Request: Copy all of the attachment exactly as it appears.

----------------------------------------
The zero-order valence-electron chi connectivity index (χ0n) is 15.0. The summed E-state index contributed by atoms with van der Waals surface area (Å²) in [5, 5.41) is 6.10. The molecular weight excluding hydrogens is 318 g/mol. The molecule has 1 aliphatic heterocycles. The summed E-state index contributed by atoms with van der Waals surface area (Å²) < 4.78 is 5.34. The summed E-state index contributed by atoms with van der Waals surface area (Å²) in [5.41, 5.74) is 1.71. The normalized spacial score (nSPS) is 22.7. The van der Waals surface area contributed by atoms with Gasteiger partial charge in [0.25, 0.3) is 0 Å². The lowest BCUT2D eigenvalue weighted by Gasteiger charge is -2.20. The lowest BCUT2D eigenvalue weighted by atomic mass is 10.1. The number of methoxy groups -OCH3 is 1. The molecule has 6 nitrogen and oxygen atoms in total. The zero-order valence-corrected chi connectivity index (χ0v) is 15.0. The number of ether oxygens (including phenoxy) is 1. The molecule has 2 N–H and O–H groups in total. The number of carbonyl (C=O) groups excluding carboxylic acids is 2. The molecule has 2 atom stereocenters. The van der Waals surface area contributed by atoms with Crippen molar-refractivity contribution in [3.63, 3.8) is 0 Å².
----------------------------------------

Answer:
The zero-order valence-electron chi connectivity index (χ0n) is 15.0. The summed E-state index contributed by atoms with van der Waals surface area (Å²) in [5, 5.41) is 6.10. The molecular weight excluding hydrogens is 318 g/mol. The molecule has 1 aliphatic heterocycles. The summed E-state index contributed by atoms with van der Waals surface area (Å²) < 4.78 is 5.34. The summed E-state index contributed by atoms with van der Waals surface area (Å²) in [5.41, 5.74) is 1.71. The normalized spacial score (nSPS) is 22.7. The van der Waals surface area contributed by atoms with Gasteiger partial charge in [0.25, 0.3) is 0 Å². The lowest BCUT2D eigenvalue weighted by Gasteiger charge is -2.20. The lowest BCUT2D eigenvalue weighted by atomic mass is 10.1. The number of methoxy groups -OCH3 is 1. The molecule has 6 nitrogen and oxygen atoms in total. The zero-order valence-corrected chi connectivity index (χ0v) is 15.0. The number of ether oxygens (including phenoxy) is 1. The molecule has 2 N–H and O–H groups in total. The number of carbonyl (C=O) groups excluding carboxylic acids is 2. The molecule has 2 atom stereocenters. The van der Waals surface area contributed by atoms with Crippen molar-refractivity contribution in [3.63, 3.8) is 0 Å².